Yet, that's what this is.

If someone had told me that I might one day like such a thing, I'd have said that it was possible but doubtful. I don't read romance. I don't much care for romcoms on film. I'm pretty picky about comedies, especially on the printed page.

So, why did I read this?

Because I saw that Jeff Strand was giving away ARCs on his website for a forthcoming book, and I've liked what I've read by him so far.

When I found out it wasn't horror, that it was a quirky road trip story, I still decided to give it a go because Strand had proven to me that we had compatible comic sensibilities in Dweller.

Was the romance in the book handled well? Was it successful in that way? I mean the guy writes horror for heaven's sake???

I guess so.

I don't know.

Sure.

Sort of.

It didn't feel like a mushy love story. To me, that makes it good. But don't ask me. I don't really know anything about it.

Was it funny?

Yes. I thought it was funny.

You might not.

Funny is so subjective, especially on the page. And funny is so much harder to do in any medium. It really takes an innate talent, along with skill, to pull it off. And even then, you're only going to be successful with those humans with a compatible sense of humor. I think a comic writer or actor can be trained to pull off a successful drama. But I really don't believe it's possible the other way around. You can't teach the kind of broken required for someone to be funny. And, in my mind, Jeff Strand is broken in just such a way that he's able to produce books that I find funny.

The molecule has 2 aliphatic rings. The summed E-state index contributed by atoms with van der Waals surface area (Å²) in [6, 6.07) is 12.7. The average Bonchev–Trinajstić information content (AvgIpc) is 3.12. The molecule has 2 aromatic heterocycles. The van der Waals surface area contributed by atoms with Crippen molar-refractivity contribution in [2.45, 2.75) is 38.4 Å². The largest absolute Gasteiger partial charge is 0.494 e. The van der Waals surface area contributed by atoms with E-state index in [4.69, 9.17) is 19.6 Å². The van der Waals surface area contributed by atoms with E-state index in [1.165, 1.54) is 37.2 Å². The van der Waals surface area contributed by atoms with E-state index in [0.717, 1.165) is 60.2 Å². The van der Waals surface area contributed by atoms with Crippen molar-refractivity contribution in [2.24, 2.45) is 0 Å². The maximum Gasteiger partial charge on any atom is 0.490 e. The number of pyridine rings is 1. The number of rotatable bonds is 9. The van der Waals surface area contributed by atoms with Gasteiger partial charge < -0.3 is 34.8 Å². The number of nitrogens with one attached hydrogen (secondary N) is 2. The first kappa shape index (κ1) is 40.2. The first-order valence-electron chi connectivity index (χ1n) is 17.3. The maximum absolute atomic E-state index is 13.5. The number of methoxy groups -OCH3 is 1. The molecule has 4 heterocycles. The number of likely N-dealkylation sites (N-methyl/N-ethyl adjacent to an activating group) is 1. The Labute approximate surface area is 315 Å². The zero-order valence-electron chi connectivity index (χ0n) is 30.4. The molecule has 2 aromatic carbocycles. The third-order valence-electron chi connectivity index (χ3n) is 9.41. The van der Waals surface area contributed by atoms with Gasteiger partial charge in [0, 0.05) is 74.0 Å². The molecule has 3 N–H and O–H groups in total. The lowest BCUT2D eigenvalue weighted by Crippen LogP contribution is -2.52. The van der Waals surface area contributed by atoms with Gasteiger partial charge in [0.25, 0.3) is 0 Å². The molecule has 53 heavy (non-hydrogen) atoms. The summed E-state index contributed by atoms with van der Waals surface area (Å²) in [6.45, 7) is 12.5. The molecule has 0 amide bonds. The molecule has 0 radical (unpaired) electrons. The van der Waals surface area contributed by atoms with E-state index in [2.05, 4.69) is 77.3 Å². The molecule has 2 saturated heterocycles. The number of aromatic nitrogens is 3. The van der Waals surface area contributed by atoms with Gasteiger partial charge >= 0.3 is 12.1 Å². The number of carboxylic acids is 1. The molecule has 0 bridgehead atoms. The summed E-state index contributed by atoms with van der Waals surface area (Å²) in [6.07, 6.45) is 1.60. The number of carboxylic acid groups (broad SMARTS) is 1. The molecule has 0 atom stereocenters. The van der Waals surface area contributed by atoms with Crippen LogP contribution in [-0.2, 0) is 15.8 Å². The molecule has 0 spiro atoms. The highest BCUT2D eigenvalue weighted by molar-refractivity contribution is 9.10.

The humor in Kumquat more often than not rises naturally from the situation. The characters aren't comedians in disguise throwing off one-liners at every turn. He doesn't use pop-culture references as a cheap humor substitute. Best of all, his writing doesn't come off as 'jokey.'

I hate 'jokey.'

There is an undercurrent of darkness, too, that I like. The horror of sudden, unexpected oblivion underscores the humor in this book and keeps it from seeming frivolous.

Is this a romantic comedy or is it a satire of the romantic tales of doomed lovers that have made Jonathan Sparks a wealthy man? I don't know. Maybe it's both.

What I do know is that I found the novel funny.

Oh, and it remains funny throughout, whereas many comedic tales tend to lose the funny when the plot kicks in.

Recommended to people who find the things I find funny funny.